PATTANI, Thailand, Oct 27 - Grieving relatives sought loved ones among the dead in Thailand's restive Muslim south on Wednesday amid fears of a violent backlash after almost 80 Muslim protesters suffocated to death in army custody.
More than 300 relatives, many of them sobbing women, pored over lists of the dead, alive and unidentified outside an army barracks in Pattani province where more than 1,000 Muslim protesters are being held after Monday's violent demonstration.
"I came to pick up my dead nephew. I am sad for what has happened. I never thought this would happen," said a 58-year-old village chief from Narathiwat province where the protest erupted.
His 21-year-old nephew was among 78 male protesters who died of suffocation as they were taken in trucks from the scene of the protest in Narathiwat to the barracks 100 km (62 miles) away.
Another six were killed at the demonstration -- the worst violence since April in the restive, mostly Muslim deep south of the predominantly Buddhist kingdom.
The huge leap in the toll and the manner of the deaths are expected to fuel tension in Thailand's three southernmost provinces where 440 people have now died in a wave of violence since January.
"The situation down here will definitely turn much bloodier. Those militants who were responsible for trouble in the area will fight back harshly with suicide attacks," Nideh Waba, chairman of a religious schools association in the region, told the Bangkok Post newspaper.
"They have to kill thousands of us or hundreds of thousands of our brothers here to prevent us from standing up against this massacre. This is totally unacceptable and the prime minister must take direct responsibility," he said.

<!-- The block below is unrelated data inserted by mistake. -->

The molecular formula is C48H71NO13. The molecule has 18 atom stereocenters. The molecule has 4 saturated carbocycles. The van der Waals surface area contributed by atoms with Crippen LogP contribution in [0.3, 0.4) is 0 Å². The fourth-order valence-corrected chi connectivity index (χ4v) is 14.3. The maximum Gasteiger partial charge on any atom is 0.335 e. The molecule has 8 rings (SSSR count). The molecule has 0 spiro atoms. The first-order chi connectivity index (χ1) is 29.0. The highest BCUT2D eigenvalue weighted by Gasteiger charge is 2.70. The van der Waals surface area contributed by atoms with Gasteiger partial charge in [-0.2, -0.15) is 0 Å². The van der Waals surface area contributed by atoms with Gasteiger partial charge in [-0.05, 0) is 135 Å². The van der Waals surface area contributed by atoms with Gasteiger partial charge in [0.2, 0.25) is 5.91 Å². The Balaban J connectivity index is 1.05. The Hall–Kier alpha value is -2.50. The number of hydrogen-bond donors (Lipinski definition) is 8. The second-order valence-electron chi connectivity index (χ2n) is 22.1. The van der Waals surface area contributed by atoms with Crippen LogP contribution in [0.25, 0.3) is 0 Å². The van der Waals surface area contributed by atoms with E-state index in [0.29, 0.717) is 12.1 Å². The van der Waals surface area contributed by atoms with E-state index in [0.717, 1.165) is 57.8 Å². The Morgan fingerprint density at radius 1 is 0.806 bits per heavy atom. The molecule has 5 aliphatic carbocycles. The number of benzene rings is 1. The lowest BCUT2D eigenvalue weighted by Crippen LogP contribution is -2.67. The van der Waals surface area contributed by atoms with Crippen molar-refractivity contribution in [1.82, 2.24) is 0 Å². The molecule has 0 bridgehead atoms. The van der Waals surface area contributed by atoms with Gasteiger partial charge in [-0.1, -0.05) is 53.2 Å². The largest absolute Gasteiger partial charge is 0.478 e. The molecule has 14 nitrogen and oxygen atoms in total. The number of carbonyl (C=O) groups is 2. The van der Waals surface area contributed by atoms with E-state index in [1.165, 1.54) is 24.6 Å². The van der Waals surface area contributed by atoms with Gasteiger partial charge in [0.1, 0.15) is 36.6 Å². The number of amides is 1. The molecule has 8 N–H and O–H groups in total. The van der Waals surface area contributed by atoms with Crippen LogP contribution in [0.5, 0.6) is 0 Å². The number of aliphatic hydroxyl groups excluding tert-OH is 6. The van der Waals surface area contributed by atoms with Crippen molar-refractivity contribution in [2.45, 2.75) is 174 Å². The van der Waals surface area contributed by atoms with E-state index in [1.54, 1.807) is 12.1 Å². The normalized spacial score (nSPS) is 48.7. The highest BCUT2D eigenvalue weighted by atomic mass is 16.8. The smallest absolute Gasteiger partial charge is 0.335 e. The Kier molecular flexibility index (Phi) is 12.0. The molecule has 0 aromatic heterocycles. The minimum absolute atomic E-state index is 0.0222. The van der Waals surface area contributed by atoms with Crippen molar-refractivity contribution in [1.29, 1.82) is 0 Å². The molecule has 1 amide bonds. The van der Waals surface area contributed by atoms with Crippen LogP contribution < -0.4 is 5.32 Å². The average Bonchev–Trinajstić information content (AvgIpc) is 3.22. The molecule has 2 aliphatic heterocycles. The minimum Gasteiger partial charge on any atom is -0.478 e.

No major violence was reported in the region overnight.
Monday's victims were among 1,300 Muslim men arrested after a 1,500-strong rally was dispersed by troops firing live rounds, tear gas and water cannon outside a police station in Narathiwat.
Officials said some of the protesters were armed, and under the influence of drugs or were frail because of fasting during the Muslim holy month of Ramadan.
Prime Minister Thaksin Shinawatra, who has been silent since the higher toll was confirmed 24 hours after the protest was put down, faced withering criticism on Wednesday.
The Nation newspaper blamed the tragedy on Thaksin's "contempt for human rights" and his iron-fisted approach to a region that is home to most of Thailand's six million Muslims.
"Now this flawed trait of his leadership is threatening to plunge the country into the bitterest and most detrimental divide between people and state," it said.
The Bangkok Post said the tragedy could drive Muslim youths into the hands of militants "bent on creating an Islamic state in southern Thailand".
"The government must realise that brute force alone will not pacify the restive South. And it will never succeed in winning the war against Islamic militants without the support and cooperation of local Muslims".
With an election expected early next year, Thaksin is under pressure to resolve the trouble that analysts fear could create a fertile breeding ground for militant networks such as Southeast Asia's al Qaeda-linked Jemaah Islamiah.
In neighbouring Malaysia, the country's main Islamic party said Thailand risks a Muslim uprising in the south.
"This latest issue will create more instability and dissatisfaction and we are very worried that people will rise against the government," said Mohamad Hatta, chairman of the external affairs committee of the Parti Islam se-Malaysia (PAS) - Reuters